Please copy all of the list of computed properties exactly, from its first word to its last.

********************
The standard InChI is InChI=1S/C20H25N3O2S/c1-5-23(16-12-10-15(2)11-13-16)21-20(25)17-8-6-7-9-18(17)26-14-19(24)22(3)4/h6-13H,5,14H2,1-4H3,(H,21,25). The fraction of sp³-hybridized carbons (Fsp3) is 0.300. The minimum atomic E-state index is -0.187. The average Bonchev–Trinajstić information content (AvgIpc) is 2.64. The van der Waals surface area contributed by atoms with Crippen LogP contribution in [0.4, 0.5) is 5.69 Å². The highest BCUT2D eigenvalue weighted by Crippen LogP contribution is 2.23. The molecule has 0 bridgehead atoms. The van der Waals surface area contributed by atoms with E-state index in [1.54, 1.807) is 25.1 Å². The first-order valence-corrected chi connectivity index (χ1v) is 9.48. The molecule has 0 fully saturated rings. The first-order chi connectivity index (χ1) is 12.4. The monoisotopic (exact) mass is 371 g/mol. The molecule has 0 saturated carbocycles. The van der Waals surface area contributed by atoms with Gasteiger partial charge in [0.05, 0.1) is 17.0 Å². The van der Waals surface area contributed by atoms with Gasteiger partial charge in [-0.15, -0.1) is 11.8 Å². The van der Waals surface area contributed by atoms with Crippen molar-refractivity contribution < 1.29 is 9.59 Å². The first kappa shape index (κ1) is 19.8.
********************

The standard InChI is InChI=1S/C20H25N3O2S/c1-5-23(16-12-10-15(2)11-13-16)21-20(25)17-8-6-7-9-18(17)26-14-19(24)22(3)4/h6-13H,5,14H2,1-4H3,(H,21,25). The fraction of sp³-hybridized carbons (Fsp3) is 0.300. The minimum atomic E-state index is -0.187. The average Bonchev–Trinajstić information content (AvgIpc) is 2.64. The van der Waals surface area contributed by atoms with Crippen LogP contribution in [0.4, 0.5) is 5.69 Å². The highest BCUT2D eigenvalue weighted by Crippen LogP contribution is 2.23. The molecule has 0 bridgehead atoms. The van der Waals surface area contributed by atoms with E-state index in [1.54, 1.807) is 25.1 Å². The first-order valence-corrected chi connectivity index (χ1v) is 9.48. The molecule has 0 fully saturated rings. The first-order chi connectivity index (χ1) is 12.4. The monoisotopic (exact) mass is 371 g/mol. The molecule has 0 saturated carbocycles. The van der Waals surface area contributed by atoms with Gasteiger partial charge in [0.05, 0.1) is 17.0 Å². The van der Waals surface area contributed by atoms with Gasteiger partial charge in [-0.15, -0.1) is 11.8 Å². The van der Waals surface area contributed by atoms with Crippen molar-refractivity contribution < 1.29 is 9.59 Å². The first kappa shape index (κ1) is 19.8.